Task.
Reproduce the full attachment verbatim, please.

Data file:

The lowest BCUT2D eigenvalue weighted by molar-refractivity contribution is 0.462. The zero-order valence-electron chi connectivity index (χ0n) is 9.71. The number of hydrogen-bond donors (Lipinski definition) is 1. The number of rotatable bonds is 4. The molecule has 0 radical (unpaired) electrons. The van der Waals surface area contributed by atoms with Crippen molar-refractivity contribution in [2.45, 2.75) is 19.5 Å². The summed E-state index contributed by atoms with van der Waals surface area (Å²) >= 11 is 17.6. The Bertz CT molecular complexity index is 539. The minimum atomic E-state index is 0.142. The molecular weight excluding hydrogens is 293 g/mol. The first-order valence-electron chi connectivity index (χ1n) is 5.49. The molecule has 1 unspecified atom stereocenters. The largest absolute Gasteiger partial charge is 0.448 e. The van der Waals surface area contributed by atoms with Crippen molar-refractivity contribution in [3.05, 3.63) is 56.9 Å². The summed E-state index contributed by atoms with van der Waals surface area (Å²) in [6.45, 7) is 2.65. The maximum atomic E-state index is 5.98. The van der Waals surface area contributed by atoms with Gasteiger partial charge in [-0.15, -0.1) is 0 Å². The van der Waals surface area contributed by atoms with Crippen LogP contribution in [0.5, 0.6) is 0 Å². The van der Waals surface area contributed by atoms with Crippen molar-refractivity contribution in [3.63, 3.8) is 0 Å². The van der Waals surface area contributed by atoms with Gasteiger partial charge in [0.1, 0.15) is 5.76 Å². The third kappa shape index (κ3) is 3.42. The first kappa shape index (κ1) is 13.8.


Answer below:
The lowest BCUT2D eigenvalue weighted by molar-refractivity contribution is 0.462. The zero-order valence-electron chi connectivity index (χ0n) is 9.71. The number of hydrogen-bond donors (Lipinski definition) is 1. The number of rotatable bonds is 4. The molecule has 0 radical (unpaired) electrons. The van der Waals surface area contributed by atoms with Crippen molar-refractivity contribution in [2.45, 2.75) is 19.5 Å². The summed E-state index contributed by atoms with van der Waals surface area (Å²) >= 11 is 17.6. The Bertz CT molecular complexity index is 539. The minimum atomic E-state index is 0.142. The molecular weight excluding hydrogens is 293 g/mol. The first-order valence-electron chi connectivity index (χ1n) is 5.49. The molecule has 1 unspecified atom stereocenters. The largest absolute Gasteiger partial charge is 0.448 e. The van der Waals surface area contributed by atoms with Crippen molar-refractivity contribution in [3.05, 3.63) is 56.9 Å². The summed E-state index contributed by atoms with van der Waals surface area (Å²) in [6.45, 7) is 2.65. The maximum atomic E-state index is 5.98. The van der Waals surface area contributed by atoms with Gasteiger partial charge in [-0.15, -0.1) is 0 Å². The van der Waals surface area contributed by atoms with Crippen LogP contribution in [0.5, 0.6) is 0 Å². The van der Waals surface area contributed by atoms with Crippen molar-refractivity contribution in [3.63, 3.8) is 0 Å². The van der Waals surface area contributed by atoms with Gasteiger partial charge in [0.1, 0.15) is 5.76 Å². The third kappa shape index (κ3) is 3.42. The first kappa shape index (κ1) is 13.8.